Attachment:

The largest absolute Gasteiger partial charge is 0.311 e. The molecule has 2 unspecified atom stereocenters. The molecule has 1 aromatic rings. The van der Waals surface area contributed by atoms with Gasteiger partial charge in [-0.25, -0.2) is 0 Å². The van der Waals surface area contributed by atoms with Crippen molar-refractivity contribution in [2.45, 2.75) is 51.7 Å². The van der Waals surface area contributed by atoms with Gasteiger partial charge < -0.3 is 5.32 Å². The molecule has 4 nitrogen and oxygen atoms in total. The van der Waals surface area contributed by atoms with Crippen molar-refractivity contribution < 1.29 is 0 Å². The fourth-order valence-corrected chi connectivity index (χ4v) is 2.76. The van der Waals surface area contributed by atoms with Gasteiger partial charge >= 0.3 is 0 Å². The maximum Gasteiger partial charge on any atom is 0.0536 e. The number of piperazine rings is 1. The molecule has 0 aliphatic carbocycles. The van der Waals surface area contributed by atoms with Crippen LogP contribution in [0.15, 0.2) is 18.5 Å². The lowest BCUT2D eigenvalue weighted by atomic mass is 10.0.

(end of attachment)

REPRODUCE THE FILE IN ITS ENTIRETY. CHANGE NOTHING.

The largest absolute Gasteiger partial charge is 0.311 e. The molecule has 2 unspecified atom stereocenters. The molecule has 1 aromatic rings. The van der Waals surface area contributed by atoms with Gasteiger partial charge in [-0.25, -0.2) is 0 Å². The van der Waals surface area contributed by atoms with Crippen molar-refractivity contribution in [2.45, 2.75) is 51.7 Å². The van der Waals surface area contributed by atoms with Gasteiger partial charge < -0.3 is 5.32 Å². The molecule has 4 nitrogen and oxygen atoms in total. The van der Waals surface area contributed by atoms with Crippen molar-refractivity contribution < 1.29 is 0 Å². The fourth-order valence-corrected chi connectivity index (χ4v) is 2.76. The van der Waals surface area contributed by atoms with Gasteiger partial charge >= 0.3 is 0 Å². The maximum Gasteiger partial charge on any atom is 0.0536 e. The number of piperazine rings is 1. The molecule has 0 aliphatic carbocycles. The van der Waals surface area contributed by atoms with Crippen LogP contribution in [0.15, 0.2) is 18.5 Å². The lowest BCUT2D eigenvalue weighted by atomic mass is 10.0.